Castell Ddu – Reviewing the Walk

Returning to my starting point in my local park on my walk this week, I had a last glimpse of the marshes on the Loughor Estuary. The light was still strong as there was not a cloud to be seen and the air was clear.

Reviewing the walk, I am reminded that although I have called it the Castell Ddu Walk, the castle, or what remains of it does not feature in the images other than the related nearby motte situated at the side of the motorway. The link and quoted text below gives some information on the place.

looking across the marshes

The soundscape for this walk is a little longer than my usual 4 minutes. There were a number of changes in the ambience of the walk as well as details that I was keen to include – the changing sound of my footsteps as I walk under the railway bridge or the hard crunch of them on the frosty field. I also like the contrast of sound provided by the motorway traffic with the soft flow of water or the daily lives of the local birds. Click the play button below to enjoy my aural experience while looking through the gallery of images.

Castell Ddu Walk Soundscape

Castell Ddu

... At the confluence of Gwili and Llwchwr on the Carmarthenshire
side of the river, there are large earthworks reputed by Col. W. LI.
Morgan to be the site of Ystum Enlle with considerable outworks
some yards away on the opposite side of a large river loop.
But returning to the Glamorgan side we find in a field on the
north of the lane to the church a massive and significant mound
it is a motte and bailey castle, probably the site of Castell Ddu first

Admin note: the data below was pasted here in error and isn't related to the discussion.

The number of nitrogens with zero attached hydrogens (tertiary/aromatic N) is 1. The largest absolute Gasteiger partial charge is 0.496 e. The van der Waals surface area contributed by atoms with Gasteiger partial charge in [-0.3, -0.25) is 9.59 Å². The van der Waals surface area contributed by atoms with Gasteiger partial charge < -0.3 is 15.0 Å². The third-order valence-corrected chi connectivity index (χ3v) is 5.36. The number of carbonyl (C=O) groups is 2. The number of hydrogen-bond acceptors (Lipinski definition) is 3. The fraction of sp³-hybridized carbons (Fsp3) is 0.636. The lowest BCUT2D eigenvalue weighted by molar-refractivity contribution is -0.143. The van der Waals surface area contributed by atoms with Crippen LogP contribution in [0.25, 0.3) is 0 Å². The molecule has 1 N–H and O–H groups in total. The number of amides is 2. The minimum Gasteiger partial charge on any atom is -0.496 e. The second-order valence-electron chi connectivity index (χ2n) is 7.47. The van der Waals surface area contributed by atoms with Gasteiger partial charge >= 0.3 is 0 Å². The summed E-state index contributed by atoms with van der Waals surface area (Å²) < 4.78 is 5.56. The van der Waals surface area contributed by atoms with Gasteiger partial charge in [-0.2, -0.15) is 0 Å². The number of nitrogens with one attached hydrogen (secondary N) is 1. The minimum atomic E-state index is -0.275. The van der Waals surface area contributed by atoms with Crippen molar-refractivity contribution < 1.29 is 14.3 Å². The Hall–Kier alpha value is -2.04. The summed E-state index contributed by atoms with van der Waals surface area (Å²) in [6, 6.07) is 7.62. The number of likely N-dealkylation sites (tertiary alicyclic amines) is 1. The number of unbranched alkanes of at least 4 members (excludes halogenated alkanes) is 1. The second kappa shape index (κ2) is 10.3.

mentioned in Llyfr Coch Hergest. Its local name is Banc y rhyfel
and its important associations with early Welsh history are as yet
scarcely appreciated. Col. W. LI. Morgan in his Antiquarian Survey
of East Gower very properly suggests that the earthworks on the
other side of the river are later developments of the same site, and
after comparison with similar sites elsewhere in Wales it is safe to
conclude that Banc y rhyfel is the original motte and bailey of the
first wooden Castell Ddu which was in occupation until the more
elaborate Castell Ddu near the river-crossing was completed. A
farm nearby is still called Castell Ddu."...

 

 

 

Posted in Field Recording, Photography, Reviewing the Walk, Soundscape, Walks and tagged , , , , , , , , , , , , , , , , , , , .

8 Comments

    • It’s Welsh and is pronounced “Th”. Language(s) is/are fascinating and there are many other interesting rules and pronunciations in Welsh. Double “l” – “Ll” is one but I can’t easily tell you to pronounce it but it’s worthwhile plenty of spit in your mouth lol.

      • We have visited England, Scotland and Northern Ireland but have yet to make it over to Wales. Someday we’ll come and listen to the language. We were stumped by the Glaswegians last year and they were speaking English!

        • You will be very welcome. The first time I came to Wales and heard them speaking I was certain they were speaking Welsh – I was wrong, it was English but the accent was so different to what I was used to. You’ll have the greatest fun trying to pronounce the written language as you may have guessed. It’s a beautiful little country

  1. Hi Alistair, I was wondering if you know the land owner were the castell Ddu is? I would love to ask permission to do metal detecting on the land, love finding history.
    Any information would be very helpful.
    Thank you in advance
    Best regards

    Sonia Luis

    • I could probably find out for you but don’t hold your breath Castell Ddu does not consist of anything much now but it’s gives a good point of access to and view of the Loughor estuary. You could try looking/asking in Pontarddulais library.

  2. Thank you so much, any help is very appreciated, I have read lots of history about pontardullais but not much about the castell Ddu not even pictures of the castell. I will try and pop into the library and see if they can help. Let me know if you found something out, if o get permition to detect and find historical things I will keep you posted.

    Regards

    Sonia Luis

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